The creamy, ambrosial chilled soup no one will ever believe is vegan

Aug 23, 2016 at 4:00 p.m. ET
Image: Lisa Lotts/SheKnows

My husband, Scott, came home the other night to find me in the kitchen with a Cheshire-Cat-like grin on my face.

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“What?” he said.

“Nothing,” I shrugged. "I’m trying out something new for dinner tonight, that’s all. Actually, it’s more of a starter.”

He raised an eyebrow and cocked his head to the side — part curious, part “Oh, God, what am I the guinea pig for now?"

He sat down and I brought out two bowls of soup — right from the refrigerator. Chilled Vidalia onion soup.

Image: Lisa Lotts/SheKnows
Image: Lisa Lotts/SheKnows

As I sprinkled chopped chives on the soup, he moaned, “You know I don’t like cold soups." Eyeing the creamy white contents of the bowl suspiciously, he asked, "What is it?"

I grinned again. “It’s a Vidalia onion soup. Just taste it,” I coaxed.

He hesitated before scooping up a spoonful, giving it a sniff and then putting the tip of the spoon to his mouth. His eyes popped open! A smile formed. “Wow! That's incredible! It tastes sweet. Is there sugar in it?”

I shook my head.

“Cream?”

Another shake.

Another spoonful and another. Pretty soon we were scraping our bowls, trying to eek out every last drop. It’s that good.

Image: Lisa Lotts/SheKnows

I’ve been dreaming of this soup for years. Literally. I first had it at my brother’s wedding. It was the appetizer at dinner. I remember tasting it and being blown away by the delicate, pure flavor, which I couldn’t quite identify.

I checked the menu and saw that it was "chilled spring onion soup," and I was completely smitten with it.

Image: Lisa Lotts/SheKnows

I made a note to try and make it at home. Fast forward 13 years and I still hadn’t gotten around to the soup, but there was a huge display of Vidalia onions at the market and it triggered my memory.

I put four onions in my cart, finally ready to recreate that creamy cold bisque.

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Image: Lisa Lotts/SheKnows

My mom and I discussed various methods for making it, and I decided to go with the most straightforward. Cook and blend.

I started by sautéing the onions in olive oil with a few sprigs of thyme, covering with the lid and simmering just until they were translucent. I kept the heat low to prevent browning, and when they were ready, I transferred the onions to a blender along with some vegetable stock and pureed until smooth.

Then, I tasted. I had cream at the ready — just in case — but I was surprised to find that the soup didn’t need it. It was perfect and just as I remembered. Light, creamy and sweet.

I was giggly as I poured the soup into a container to chill. I knew it was GOOD!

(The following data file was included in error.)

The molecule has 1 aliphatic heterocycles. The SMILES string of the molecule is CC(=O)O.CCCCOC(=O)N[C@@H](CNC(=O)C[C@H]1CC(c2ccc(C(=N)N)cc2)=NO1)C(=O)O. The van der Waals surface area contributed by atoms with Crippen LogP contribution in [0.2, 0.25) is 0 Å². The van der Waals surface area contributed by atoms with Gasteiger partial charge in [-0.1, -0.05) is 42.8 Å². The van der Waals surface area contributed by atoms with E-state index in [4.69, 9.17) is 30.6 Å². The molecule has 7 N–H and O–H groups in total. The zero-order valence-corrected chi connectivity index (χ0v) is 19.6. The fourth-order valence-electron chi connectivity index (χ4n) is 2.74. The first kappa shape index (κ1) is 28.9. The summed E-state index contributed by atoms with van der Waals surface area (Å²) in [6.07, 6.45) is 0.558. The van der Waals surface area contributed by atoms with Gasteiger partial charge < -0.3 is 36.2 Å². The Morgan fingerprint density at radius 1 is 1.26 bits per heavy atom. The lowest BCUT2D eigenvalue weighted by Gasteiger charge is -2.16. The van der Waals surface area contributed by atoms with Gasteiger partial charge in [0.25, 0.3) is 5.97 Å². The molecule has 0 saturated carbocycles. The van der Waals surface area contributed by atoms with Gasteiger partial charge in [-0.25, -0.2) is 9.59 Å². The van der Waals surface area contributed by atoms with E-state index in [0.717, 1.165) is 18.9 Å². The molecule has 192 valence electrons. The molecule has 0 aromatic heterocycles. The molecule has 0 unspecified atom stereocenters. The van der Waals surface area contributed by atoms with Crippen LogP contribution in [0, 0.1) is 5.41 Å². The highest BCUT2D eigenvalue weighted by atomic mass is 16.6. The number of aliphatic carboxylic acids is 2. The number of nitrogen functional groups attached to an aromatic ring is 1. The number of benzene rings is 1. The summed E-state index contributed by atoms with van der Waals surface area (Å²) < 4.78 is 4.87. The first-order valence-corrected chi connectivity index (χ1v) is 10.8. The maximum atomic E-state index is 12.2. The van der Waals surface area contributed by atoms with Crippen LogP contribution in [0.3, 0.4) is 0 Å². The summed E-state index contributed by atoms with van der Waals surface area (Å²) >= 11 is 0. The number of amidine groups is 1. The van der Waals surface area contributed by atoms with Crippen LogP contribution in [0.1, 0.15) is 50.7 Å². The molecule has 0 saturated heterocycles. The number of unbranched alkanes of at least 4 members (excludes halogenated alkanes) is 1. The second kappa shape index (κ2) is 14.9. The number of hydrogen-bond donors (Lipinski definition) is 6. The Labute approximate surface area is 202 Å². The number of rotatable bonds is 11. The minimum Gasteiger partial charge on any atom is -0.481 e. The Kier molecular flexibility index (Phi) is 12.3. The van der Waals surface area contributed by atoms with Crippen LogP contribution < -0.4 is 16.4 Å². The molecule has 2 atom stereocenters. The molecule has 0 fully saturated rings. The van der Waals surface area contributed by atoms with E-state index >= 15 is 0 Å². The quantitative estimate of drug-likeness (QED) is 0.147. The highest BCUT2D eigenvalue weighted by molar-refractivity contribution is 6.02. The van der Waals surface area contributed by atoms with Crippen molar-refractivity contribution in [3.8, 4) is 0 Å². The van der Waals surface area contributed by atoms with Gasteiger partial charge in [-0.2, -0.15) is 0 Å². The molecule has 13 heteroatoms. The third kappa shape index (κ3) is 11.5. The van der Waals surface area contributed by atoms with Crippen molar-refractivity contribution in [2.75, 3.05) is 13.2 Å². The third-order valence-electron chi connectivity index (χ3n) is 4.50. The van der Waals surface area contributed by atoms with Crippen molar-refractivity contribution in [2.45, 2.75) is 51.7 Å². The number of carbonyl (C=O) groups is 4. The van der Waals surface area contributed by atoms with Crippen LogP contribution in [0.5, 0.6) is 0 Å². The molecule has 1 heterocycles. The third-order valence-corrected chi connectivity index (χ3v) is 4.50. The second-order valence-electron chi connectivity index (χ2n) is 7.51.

The next day, Emily spied the leftovers in the fridge and asked, “What’s that?” with a tinge of “ewwwww” in her voice.

I smirked and handed her a spoon.

“No, I’ll wait until you heat it up,” she said.

“It’s a cold soup,” I said.

Eyebrows raised. “Oh. What kind?”

“Vidalia onion.”

Nose wrinkling, she said, “Um, no thank you.”

“Just a taste,” I cajoled her.

“OK, but not a whole spoonful.” A tentative taste. “Oh-Ma-Gawd! That’s so good!” Another bite. “Is there sugar in it? Is there cream? Do we get to have it for dinner?”

I’m telling you, you need to make this! It’s a taste revelation! Gorgeous, simple and light! Ideal for a hot summer night, and your friends and family will be speechless (in a good way)! Promise!

Chilled Vidalia Onion Soup

Serves 4 

Prep time: 10 minutes | Cook time: 10 minutes | Total time: 3 hours, 20 minutes

Ingredients:

  • 4 medium or large Vidalia onions
  • 4 tablespoons olive oil
  • 4 sprigs fresh thyme
  • 1 teaspoon kosher salt
  • 2 cups low-sodium vegetable broth
  • Garnish: chopped chives (optional)

Directions:

  1. Peel and slice the onions. In a large, heavy-bottomed skillet, heat the olive oil over medium-low heat. Add the onions and thyme, stir to coat with the olive oil and place a tight-fitting lid on the pan.
  2. Cook for 3-5 minutes, stirring occasionally, until the onions are soft and translucent. Do not brown the onions. Remove the thyme sprigs and discard.
  3. Transfer the soft onions to a food processor or blender. Add the kosher salt and vegetable broth and puree until smooth. Transfer to a storage container and refrigerate at least 3 hours or overnight.
  4. If soup separates overnight, stir it until it's smooth again, then ladle into bowls and garnish with chopped chives.

This was originally published on BlogHer.

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